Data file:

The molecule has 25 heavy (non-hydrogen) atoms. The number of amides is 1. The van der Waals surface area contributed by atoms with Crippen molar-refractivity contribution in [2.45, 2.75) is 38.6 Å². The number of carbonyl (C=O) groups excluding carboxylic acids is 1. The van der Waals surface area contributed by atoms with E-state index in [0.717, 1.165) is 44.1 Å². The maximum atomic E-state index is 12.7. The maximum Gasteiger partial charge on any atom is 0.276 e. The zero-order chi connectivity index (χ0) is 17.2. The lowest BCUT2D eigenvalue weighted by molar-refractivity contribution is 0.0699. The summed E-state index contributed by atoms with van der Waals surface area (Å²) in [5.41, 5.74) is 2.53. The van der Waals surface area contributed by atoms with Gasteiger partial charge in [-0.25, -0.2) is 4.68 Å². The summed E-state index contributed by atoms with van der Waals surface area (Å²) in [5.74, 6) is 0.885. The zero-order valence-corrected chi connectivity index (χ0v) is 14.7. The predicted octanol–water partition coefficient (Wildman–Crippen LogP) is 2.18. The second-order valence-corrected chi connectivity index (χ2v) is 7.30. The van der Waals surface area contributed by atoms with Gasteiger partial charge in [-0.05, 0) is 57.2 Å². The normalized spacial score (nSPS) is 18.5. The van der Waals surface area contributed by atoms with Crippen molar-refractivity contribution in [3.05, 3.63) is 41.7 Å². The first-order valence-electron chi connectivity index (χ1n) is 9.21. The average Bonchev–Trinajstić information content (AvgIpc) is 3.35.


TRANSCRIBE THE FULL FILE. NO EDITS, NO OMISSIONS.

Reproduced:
The molecule has 25 heavy (non-hydrogen) atoms. The number of amides is 1. The van der Waals surface area contributed by atoms with Crippen molar-refractivity contribution in [2.45, 2.75) is 38.6 Å². The number of carbonyl (C=O) groups excluding carboxylic acids is 1. The van der Waals surface area contributed by atoms with E-state index in [0.717, 1.165) is 44.1 Å². The maximum atomic E-state index is 12.7. The maximum Gasteiger partial charge on any atom is 0.276 e. The zero-order chi connectivity index (χ0) is 17.2. The lowest BCUT2D eigenvalue weighted by molar-refractivity contribution is 0.0699. The summed E-state index contributed by atoms with van der Waals surface area (Å²) in [5.41, 5.74) is 2.53. The van der Waals surface area contributed by atoms with Gasteiger partial charge in [-0.25, -0.2) is 4.68 Å². The summed E-state index contributed by atoms with van der Waals surface area (Å²) in [5.74, 6) is 0.885. The zero-order valence-corrected chi connectivity index (χ0v) is 14.7. The predicted octanol–water partition coefficient (Wildman–Crippen LogP) is 2.18. The second-order valence-corrected chi connectivity index (χ2v) is 7.30. The van der Waals surface area contributed by atoms with Gasteiger partial charge in [-0.05, 0) is 57.2 Å². The normalized spacial score (nSPS) is 18.5. The van der Waals surface area contributed by atoms with Crippen molar-refractivity contribution in [3.05, 3.63) is 41.7 Å². The first-order valence-electron chi connectivity index (χ1n) is 9.21. The average Bonchev–Trinajstić information content (AvgIpc) is 3.35.